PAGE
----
You all know that I love to cook and bake. I read food blogs and websites. Cookbooks as bedside reading are a given. Cooking is not only how I nurture and delight my family and friends, it’s how I explore, travel and taste the world right in my own home.
Lately, people have been after me to compile a book of the recipes I’ve cooked over the years that have become family favorites. Now I’m not a recipe writer. Whilst some of my recipes have come from my mother and grandmother…other family favorites have come from famous chefs, cookbooks and websites.
Nothing like ashes to remind me to live harder, better, more lovingly, more joyfully.
Yesterday we planted a Ceiba tree with the ashes of a lifelong friend of mine who lived ill for such a long time it was just a part of him, and then died suddenly before anyone had time to say goodbye.
Eating out of a bowl is nothing new. Asian cuisine and many others, have been served out of bowls for centuries. In 2017, bowls have become a cultural and gastronomic moment. If you’ve ever eaten a bowl of ramen, or a burrito bowl at Chipotle, you’ve had a bowl.
The millennials appropriated bowls into a lifestyle. It turns out millennials don’t want to sit at a table and use a knife and fork. They want easy, attractive, fork food that you can pick up and carry to the couch and watch Netflix, or to the computer and keep working or Skyping.
First of all…I’m back. I was in Chicago taking care of a toddler whilst her mother (my cousin) was on a business trip.
Well. That. Was. Exhausting.
My friends warned me, but I thought, oh I can do this, I raised my own children didn’t I? Ahem. Within minutes of my cousin’s departure I was drawn back to the days of not being able to think a complete thought, to finish a cup of tea or read the newspaper. And: Not just a toddler, but a “missing her mother toddler.” Use your imagination.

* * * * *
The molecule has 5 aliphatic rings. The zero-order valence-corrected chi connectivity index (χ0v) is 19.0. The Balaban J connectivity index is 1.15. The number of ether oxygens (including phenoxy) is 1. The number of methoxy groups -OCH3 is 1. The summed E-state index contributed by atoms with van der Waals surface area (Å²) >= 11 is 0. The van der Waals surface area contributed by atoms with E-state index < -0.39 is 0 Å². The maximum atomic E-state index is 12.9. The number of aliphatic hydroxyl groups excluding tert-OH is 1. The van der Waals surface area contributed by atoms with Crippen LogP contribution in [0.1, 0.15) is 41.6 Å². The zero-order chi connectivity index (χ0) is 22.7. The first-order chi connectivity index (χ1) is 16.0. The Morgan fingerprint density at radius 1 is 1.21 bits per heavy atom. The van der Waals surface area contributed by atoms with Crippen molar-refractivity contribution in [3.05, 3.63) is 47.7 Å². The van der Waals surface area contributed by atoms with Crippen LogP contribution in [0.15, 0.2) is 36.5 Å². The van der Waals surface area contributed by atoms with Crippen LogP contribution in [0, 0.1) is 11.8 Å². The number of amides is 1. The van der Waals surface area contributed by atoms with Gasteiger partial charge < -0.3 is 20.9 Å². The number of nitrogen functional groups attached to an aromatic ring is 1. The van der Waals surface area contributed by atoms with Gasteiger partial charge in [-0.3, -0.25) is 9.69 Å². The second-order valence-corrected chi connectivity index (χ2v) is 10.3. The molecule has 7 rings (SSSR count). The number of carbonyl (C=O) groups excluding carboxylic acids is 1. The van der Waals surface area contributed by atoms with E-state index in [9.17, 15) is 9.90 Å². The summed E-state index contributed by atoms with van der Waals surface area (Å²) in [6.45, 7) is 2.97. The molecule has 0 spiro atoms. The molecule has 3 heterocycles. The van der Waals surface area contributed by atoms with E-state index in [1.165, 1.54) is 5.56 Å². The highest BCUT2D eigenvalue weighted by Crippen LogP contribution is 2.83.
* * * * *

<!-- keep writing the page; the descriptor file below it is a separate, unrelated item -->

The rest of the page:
I’ve cooked it all. Legions of cookies and cakes. Gallons of egg nog and mimosas. Baked hams. Beef Wellingtons. Roasts of pork and lamb. So many turkeys I can’t even count. Creamed spinach, scalloped potatoes, Sacher Tortes, Buches de Noel.
I asked myself, what do I really feel like eating at Christmas this year? The answer was: not complicated elegance. More like sexy bistro food. I have visions of pulling a bubbling casserole from the oven, served with a glass of seriously fabulous wine. My DD tells me I’ll be everyone’s new best friend by bringing a large Spanokopita, a Greek spinach pie to a Christmas eve supper I’m invited to.
It’s official now. “The hols are coming, the hols are coming.”
I need to do things differently this year. Have you ever felt this way? For years, I rejoiced in all the traditions I created for my family that made our Christmas such a happy, cherished time.
But I don’t need to be the magic maker anymore; I’m not responsible for anyone’s happiness anymore. I can change how I set the scene and observe the holidays, knowing that I create intimate, compelling magic whatever I decide to do. Because that’s my style.
Fall in Tropica. The tourists are gone. Kids are in school. The hotels on the Riviera Maya are empty and prices are the lowest they’ll be all year. The snowbirds haven’t arrived yet. The air has finally cooled down to 80F/26C. The Tropicans are in bliss.
I’m filled with nostalgia for crisp air, sweaters, and the flaming colors of leaves. How I miss the autumn of my childhood in the U.S. Palm trees are always green. Halloween, which isn’t a Mexican custom, has drifted in nonetheless and is fighting with Christmas for floor space in Costco. Not a pretty sight.
It’s steamy in Tropica right now. Meriland empties out like Paris in August. It’s too hot for even the Tropicans who have deserted Meriland and moved lock, stock and servants to the beach. I adore Meriland in the summer. A quiet city to myself, lost in the heat. I swim in the morning and drift through the lazy days.
The world news in the past few weeks has left me sacudida. That’s a Spanish expression which means, “shaken like a rag doll.” That’s about right. Exhausted, trembly, heartbroken, shaken inside and out. So much evil, sorrow, hatred, sadness. In addition, I have a friend who is suffering greatly with his health.
One of the nicest things you can do for yourself, or a friend, is to make a pot of soup. Clever soup has the power to comfort, nourish and inspire.
I first met potage (pronounced poh-tahj) when I lived in Paris. I was thrilled to be living on Gertrude Stein’s street, at 16 rue de Fleurus in the 6th arrondissement, off the Jardin de Luxembourg. My hostess, an extremely religious spinster, Mademoiselle Ley, served potage to Mary, Chris and me every evening as our first course. We never tired of it. It warmed us and settled our tummies for the meal to come.